Accelerating and Aligning
Population-Based Payment Models:
Data Sharing

Report: Released August 8, 2016

Effective data sharing is critical to the success of population-based payment (PBP) models because the many components of the models—patient attribution, financial benchmarking, and performance measurement—require timely data in order to function. This white paper offers guiding principles and recommendations that should be considered in data sharing arrangements in PBP models. The paper outlines a series of “use cases” for data sharing that describe particular types of data sharing arrangements, in both their current and aspirational states. The goal is to create an environment where data follows the patient and is available to all stakeholders (patients, providers, purchasers, and payers) in a timely manner.
Related Papers

The PBP Work Group authored four papers focusing on issues foundational to the success of PBP models. These include:


Population-Based Payment (PBP) Work Group of the Health Care Payment Learning & Action Network
Publication Info

Publication date: August 8, 2016
43 pages

Suggested Citation: Health Care Payment Learning & Action Network. Accelerating and Aligning Population-Based Payment: Data Sharing.
August 8, 2016.

Alternative Payment Models (APMs)

Alternative payment models deviate from traditional fee-for-service (FFS) payment, insofar as they adjust FFS payments to account for performance on cost and quality metrics, or insofar as they use population-based payments that are linked to quality performance.

Data Sharing

Data sharing lies at the heart of two important and ambitious goals of PBP models and APMs: 1) It promotes the availability and use of real-time comprehensive, patient-level data and information to inform clinical care and decision making, enable true integration of care, and improve care delivery and outcomes; and 2) It improves the health care market, such that care is purchased on the basis of transparent and reliable assessments of cost and quality performance for populations.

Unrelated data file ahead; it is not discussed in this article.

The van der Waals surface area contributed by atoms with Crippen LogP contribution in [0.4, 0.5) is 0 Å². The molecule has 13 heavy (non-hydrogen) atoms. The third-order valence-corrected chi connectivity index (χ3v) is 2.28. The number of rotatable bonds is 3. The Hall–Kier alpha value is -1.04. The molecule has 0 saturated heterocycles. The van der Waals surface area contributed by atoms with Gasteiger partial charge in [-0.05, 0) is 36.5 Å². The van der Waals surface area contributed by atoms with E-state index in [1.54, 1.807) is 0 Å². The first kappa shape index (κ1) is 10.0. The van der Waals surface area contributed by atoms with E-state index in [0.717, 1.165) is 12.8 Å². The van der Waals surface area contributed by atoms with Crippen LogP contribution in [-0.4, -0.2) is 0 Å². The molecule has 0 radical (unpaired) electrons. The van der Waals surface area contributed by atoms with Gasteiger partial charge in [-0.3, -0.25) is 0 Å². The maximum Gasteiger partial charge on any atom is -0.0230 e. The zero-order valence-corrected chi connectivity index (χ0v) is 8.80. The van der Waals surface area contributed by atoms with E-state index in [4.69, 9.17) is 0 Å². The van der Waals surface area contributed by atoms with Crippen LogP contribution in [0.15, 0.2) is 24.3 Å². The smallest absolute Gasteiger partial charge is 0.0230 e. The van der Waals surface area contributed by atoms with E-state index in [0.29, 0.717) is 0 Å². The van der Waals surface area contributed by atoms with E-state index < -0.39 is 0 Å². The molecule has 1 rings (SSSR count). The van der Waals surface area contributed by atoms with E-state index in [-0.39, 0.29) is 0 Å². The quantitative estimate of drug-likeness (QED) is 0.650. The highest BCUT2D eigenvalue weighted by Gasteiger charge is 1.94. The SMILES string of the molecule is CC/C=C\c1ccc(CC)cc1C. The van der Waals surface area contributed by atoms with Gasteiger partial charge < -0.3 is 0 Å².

Fee for Service (FFS)

The existing FFS system creates incentives for additional volume of services, while also undervaluing certain services. The current FFS system is not conducive to the delivery of person-centered care because it does not systematically reward high-quality, cost-effective care.

Full Continuum of Care

All aspects of care delivery, spanning preventive to end-of-life services in all settings.

Patient-Level Data

The entire range of diagnostic, clinical, utilization, experience of care, and patient-reported data that is attributed to a particular individual, irrespective of where the data were collected. Such data are stored in a cyber-secure, HIPAA-compliant environment to address security and privacy concerns and can be reported in both patient-identified and de-identified views.

Population-Based Payment (PBP)

Population-based payment models offer providers the incentives and flexibility to strategically invest delivery system resources, treat patients holistically, and coordinate care.

Population-Based Payment Model

A payment model in which a provider organization is given a population-based global budget or payment and accepts accountability for managing the total cost of care, quality, and outcomes for a defined patient population across the full continuum of care. PBP models discussed in this paper correspond to payment models in Categories 3 and 4 of the LAN’s APM Framework.